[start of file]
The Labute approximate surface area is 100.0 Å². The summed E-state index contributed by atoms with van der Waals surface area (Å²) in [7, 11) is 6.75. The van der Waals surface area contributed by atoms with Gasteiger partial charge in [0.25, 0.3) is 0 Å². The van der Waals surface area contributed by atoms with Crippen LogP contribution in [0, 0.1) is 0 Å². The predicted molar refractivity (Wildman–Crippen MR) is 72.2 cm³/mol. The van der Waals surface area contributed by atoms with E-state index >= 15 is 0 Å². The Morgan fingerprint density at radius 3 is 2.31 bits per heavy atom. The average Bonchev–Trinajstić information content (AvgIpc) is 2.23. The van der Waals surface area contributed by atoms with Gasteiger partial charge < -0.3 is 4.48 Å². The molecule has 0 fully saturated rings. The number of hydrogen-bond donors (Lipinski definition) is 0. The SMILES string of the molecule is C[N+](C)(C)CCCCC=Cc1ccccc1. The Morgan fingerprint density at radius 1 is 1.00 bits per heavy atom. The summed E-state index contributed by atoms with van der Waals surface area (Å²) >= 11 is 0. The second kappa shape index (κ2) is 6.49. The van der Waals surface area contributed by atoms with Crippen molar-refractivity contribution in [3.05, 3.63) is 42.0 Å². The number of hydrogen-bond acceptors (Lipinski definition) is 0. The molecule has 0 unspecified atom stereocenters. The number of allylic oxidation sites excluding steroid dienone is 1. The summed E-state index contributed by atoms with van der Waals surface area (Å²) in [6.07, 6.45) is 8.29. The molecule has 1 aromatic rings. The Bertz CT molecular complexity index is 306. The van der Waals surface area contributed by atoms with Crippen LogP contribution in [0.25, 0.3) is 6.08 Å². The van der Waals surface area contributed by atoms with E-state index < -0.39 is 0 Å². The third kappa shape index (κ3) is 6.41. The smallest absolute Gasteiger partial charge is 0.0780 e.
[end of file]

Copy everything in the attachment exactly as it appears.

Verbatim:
The Labute approximate surface area is 100.0 Å². The summed E-state index contributed by atoms with van der Waals surface area (Å²) in [7, 11) is 6.75. The van der Waals surface area contributed by atoms with Gasteiger partial charge in [0.25, 0.3) is 0 Å². The van der Waals surface area contributed by atoms with Crippen LogP contribution in [0, 0.1) is 0 Å². The predicted molar refractivity (Wildman–Crippen MR) is 72.2 cm³/mol. The van der Waals surface area contributed by atoms with E-state index >= 15 is 0 Å². The Morgan fingerprint density at radius 3 is 2.31 bits per heavy atom. The average Bonchev–Trinajstić information content (AvgIpc) is 2.23. The van der Waals surface area contributed by atoms with Gasteiger partial charge < -0.3 is 4.48 Å². The molecule has 0 fully saturated rings. The number of hydrogen-bond donors (Lipinski definition) is 0. The SMILES string of the molecule is C[N+](C)(C)CCCCC=Cc1ccccc1. The Morgan fingerprint density at radius 1 is 1.00 bits per heavy atom. The summed E-state index contributed by atoms with van der Waals surface area (Å²) >= 11 is 0. The second kappa shape index (κ2) is 6.49. The van der Waals surface area contributed by atoms with Crippen molar-refractivity contribution in [3.05, 3.63) is 42.0 Å². The number of hydrogen-bond acceptors (Lipinski definition) is 0. The molecule has 0 unspecified atom stereocenters. The number of allylic oxidation sites excluding steroid dienone is 1. The summed E-state index contributed by atoms with van der Waals surface area (Å²) in [6.07, 6.45) is 8.29. The molecule has 1 aromatic rings. The Bertz CT molecular complexity index is 306. The van der Waals surface area contributed by atoms with Crippen LogP contribution in [0.25, 0.3) is 6.08 Å². The van der Waals surface area contributed by atoms with E-state index < -0.39 is 0 Å². The third kappa shape index (κ3) is 6.41. The smallest absolute Gasteiger partial charge is 0.0780 e.